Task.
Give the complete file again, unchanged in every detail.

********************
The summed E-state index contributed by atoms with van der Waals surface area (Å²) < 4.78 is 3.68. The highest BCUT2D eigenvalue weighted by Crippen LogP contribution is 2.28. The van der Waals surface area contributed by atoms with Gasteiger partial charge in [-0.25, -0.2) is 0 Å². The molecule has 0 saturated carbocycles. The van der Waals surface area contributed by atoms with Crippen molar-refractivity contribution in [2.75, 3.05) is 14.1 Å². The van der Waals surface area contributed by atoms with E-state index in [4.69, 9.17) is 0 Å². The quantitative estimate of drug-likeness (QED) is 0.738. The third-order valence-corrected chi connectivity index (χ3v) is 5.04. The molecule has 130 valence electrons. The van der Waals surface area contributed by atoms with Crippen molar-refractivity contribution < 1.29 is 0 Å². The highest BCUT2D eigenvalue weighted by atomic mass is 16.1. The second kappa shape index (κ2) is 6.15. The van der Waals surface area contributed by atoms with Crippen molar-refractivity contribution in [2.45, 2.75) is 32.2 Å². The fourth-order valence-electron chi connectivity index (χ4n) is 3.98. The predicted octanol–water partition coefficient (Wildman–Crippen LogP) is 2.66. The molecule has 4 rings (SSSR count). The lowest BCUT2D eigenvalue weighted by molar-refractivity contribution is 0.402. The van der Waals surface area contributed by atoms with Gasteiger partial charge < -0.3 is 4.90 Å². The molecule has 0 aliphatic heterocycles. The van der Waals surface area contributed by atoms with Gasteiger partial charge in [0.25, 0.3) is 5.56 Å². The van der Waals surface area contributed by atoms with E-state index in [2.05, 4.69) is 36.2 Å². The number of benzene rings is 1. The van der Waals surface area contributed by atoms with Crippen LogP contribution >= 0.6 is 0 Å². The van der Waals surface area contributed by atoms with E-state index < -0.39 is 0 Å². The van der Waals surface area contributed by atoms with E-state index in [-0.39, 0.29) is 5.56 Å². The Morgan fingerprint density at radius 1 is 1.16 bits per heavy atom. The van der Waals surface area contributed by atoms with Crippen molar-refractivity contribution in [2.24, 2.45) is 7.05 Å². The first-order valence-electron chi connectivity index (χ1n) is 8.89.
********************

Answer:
The summed E-state index contributed by atoms with van der Waals surface area (Å²) < 4.78 is 3.68. The highest BCUT2D eigenvalue weighted by Crippen LogP contribution is 2.28. The van der Waals surface area contributed by atoms with Gasteiger partial charge in [-0.25, -0.2) is 0 Å². The molecule has 0 saturated carbocycles. The van der Waals surface area contributed by atoms with Crippen molar-refractivity contribution in [2.75, 3.05) is 14.1 Å². The van der Waals surface area contributed by atoms with E-state index in [4.69, 9.17) is 0 Å². The quantitative estimate of drug-likeness (QED) is 0.738. The third-order valence-corrected chi connectivity index (χ3v) is 5.04. The molecule has 130 valence electrons. The van der Waals surface area contributed by atoms with Crippen molar-refractivity contribution < 1.29 is 0 Å². The highest BCUT2D eigenvalue weighted by atomic mass is 16.1. The second kappa shape index (κ2) is 6.15. The van der Waals surface area contributed by atoms with Crippen molar-refractivity contribution in [2.45, 2.75) is 32.2 Å². The fourth-order valence-electron chi connectivity index (χ4n) is 3.98. The predicted octanol–water partition coefficient (Wildman–Crippen LogP) is 2.66. The molecule has 4 rings (SSSR count). The lowest BCUT2D eigenvalue weighted by molar-refractivity contribution is 0.402. The van der Waals surface area contributed by atoms with Gasteiger partial charge < -0.3 is 4.90 Å². The molecule has 0 aliphatic heterocycles. The van der Waals surface area contributed by atoms with Gasteiger partial charge in [0.25, 0.3) is 5.56 Å². The van der Waals surface area contributed by atoms with E-state index in [2.05, 4.69) is 36.2 Å². The number of benzene rings is 1. The van der Waals surface area contributed by atoms with Crippen LogP contribution >= 0.6 is 0 Å². The van der Waals surface area contributed by atoms with E-state index < -0.39 is 0 Å². The van der Waals surface area contributed by atoms with E-state index in [-0.39, 0.29) is 5.56 Å². The Morgan fingerprint density at radius 1 is 1.16 bits per heavy atom. The van der Waals surface area contributed by atoms with Crippen molar-refractivity contribution in [2.24, 2.45) is 7.05 Å². The first-order valence-electron chi connectivity index (χ1n) is 8.89.